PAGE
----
10. The effects of rising energy costs and transportation mode mix on forest fuel procurement costs

    International Nuclear Information System (INIS)

    Rauch, Peter; Gronalt, Manfred

    2011-01-01

    Since fossil fuels have been broadly recognized as a non-renewable energy source that threatens the climate, sustainable and CO 2 neutral energy sources - such as forest fuels - are being promoted in Europe, instead. With the expeditiously growing forest fuel demand, the strategic problem of how to design a cost-efficient distribution network has evolved. This paper presents an MILP model, comprising decisions on modes of transportation and spatial arrangement of terminals, in order to design a forest fuel supply network for Austria. The MILP model is used to evaluate the impacts of rising energy costs on procurement sources, transport mix and procurement costs on a national scale, based on the example of Austria. A 20% increase of energy costs results in a procurement cost increase of 7%, and another 20% increase of energy costs would have similar results. While domestic waterways become more important as a result of the first energy cost increase, rail only does so after the second. One way to decrease procurement costs would be to reduce the share of empty trips with truck and trailer. Reducing this share by 10% decreases the average procurement costs by up to 20%. Routing influences the modal split considerably, and the truck transport share increases from 86% to 97%, accordingly. Increasing forest fuel imports by large CHPs lowers domestic competition and also enables smaller plants to cut their procurement costs. Rising forest fuel imports via ship will not significantly decrease domestic market shares, but they will reduce procurement costs considerably. (author)

  11. Estimating healthcare costs of acute gastroenteritis and human campylobacteriosis in Switzerland.

    Science.gov (United States)

    Schmutz, C; Mäusezahl, D; Bless, P J; Hatz, C; Schwenkglenks, M; Urbinello, D

    2017-03-01

    Rising numbers of campylobacteriosis case notifications in Switzerland resulted in an increased attention to acute gastroenteritis (AG) in general. Patients with a laboratory-confirmed Campylobacter infection perceive their disease as severe and around 15% of these patients are hospitalized. This study aimed at estimating healthcare costs due to AG and campylobacteriosis in Switzerland. We used official health statistics, data from different studies and expert opinion for estimating individual treatment costs for patients with different illness severity and for extrapolating overall costs due to AG and campylobacteriosis. We estimated that total Swiss healthcare costs resulting from these diseases amount to €29-45 million annually. Data suggest that patients with AG consulting a physician without a stool diagnostic test account for €9·0-24·2 million, patients with a negative stool test result for Campylobacter spp. for €12·3 million, patients testing positive for Campylobacter spp. for €1·8 million and hospitalized campylobacteriosis patients for €6·5 million/year. Healthcare costs of campylobacteriosis are high and most likely increasing in Switzerland considering that campylobacteriosis case notifications steadily increased in the past decade. Costs and potential cost savings for the healthcare system should be considered when designing sectorial and cross-sectorial interventions to reduce the burden of human campylobacteriosis in Switzerland.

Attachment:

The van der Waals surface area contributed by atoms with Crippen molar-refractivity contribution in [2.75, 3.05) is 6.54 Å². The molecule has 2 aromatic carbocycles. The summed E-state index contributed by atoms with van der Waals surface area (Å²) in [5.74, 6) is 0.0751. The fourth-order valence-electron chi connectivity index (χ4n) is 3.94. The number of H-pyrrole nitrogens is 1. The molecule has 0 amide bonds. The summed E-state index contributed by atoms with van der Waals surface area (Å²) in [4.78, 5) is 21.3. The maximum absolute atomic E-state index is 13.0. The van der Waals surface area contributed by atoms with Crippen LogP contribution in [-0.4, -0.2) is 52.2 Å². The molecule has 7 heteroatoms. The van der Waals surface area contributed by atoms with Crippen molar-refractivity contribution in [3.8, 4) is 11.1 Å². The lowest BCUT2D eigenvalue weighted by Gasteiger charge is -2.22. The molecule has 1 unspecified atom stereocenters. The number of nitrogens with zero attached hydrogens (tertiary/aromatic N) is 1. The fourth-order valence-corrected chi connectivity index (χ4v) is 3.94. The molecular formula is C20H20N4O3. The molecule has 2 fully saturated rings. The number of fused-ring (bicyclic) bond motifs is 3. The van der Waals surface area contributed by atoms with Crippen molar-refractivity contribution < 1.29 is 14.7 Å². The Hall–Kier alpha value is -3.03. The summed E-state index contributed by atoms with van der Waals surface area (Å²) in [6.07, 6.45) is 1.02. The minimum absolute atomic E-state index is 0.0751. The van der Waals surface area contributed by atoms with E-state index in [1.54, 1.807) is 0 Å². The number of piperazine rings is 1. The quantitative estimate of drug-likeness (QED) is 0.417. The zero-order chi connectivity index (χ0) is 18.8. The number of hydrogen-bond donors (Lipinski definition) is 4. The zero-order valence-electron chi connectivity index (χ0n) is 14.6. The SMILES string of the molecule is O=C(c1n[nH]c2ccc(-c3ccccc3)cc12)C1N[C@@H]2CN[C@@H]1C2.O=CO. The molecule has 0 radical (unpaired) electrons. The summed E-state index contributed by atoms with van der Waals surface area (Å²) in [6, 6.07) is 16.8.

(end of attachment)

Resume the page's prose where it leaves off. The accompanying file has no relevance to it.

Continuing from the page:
12. Projected Lifetime Healthcare Costs Associated with HIV Infection

    DEFF Research Database (Denmark)

    Nakagawa, Fumiyo; Miners, Alec; Smith, Colette J

    2015-01-01

    computer simulation model to project the distribution of lifetime outcomes and costs of men-who-have-sex-with-men (MSM) infected with HIV in 2013 aged 30, over 10,000 simulations. We assumed a resource-rich setting with no loss to follow-up, and that standards and costs of healthcare management remain...

  13. LEAN HEALTHCARE SUPPLY CHAIN MANAGEMENT: MINIMIZING WASTE AND COSTS

    Directory of Open Access Journals (Sweden)

    Catia M L Machado

    2014-12-01

    Full Text Available The purpose of this research is to investigate the management models applied in the supply chain providing services in healthcare organizations, considering the lenses of lean. The aim of this is to develop a model of supply chain management focusing on the identification and minimization of waste, assisting in decision making and contributing to the quality of services and as a consequence the reduction of the costs involved in healthcare supply chain. The philosophies of continuous improvement and lean techniques have a role to play in helping healthcare to provide quality service and support to reduce costs in the current budget constraints. In the supply chain of hospitals the financial costs can be around 40% of its budget (MASOUMI et al. 2012; SOUZA et al., 2013. This article sheds light on the improvement in decision making and the effect of reducing costs in the healthcare supply chain. In this sense, the research intend to expand knowledge related to supply chain management in the area of ​​provision of healthcare services through the use of the philosophy of continuous improvement and lean principles, helping healthcare to provide quality service within their current budget constraints.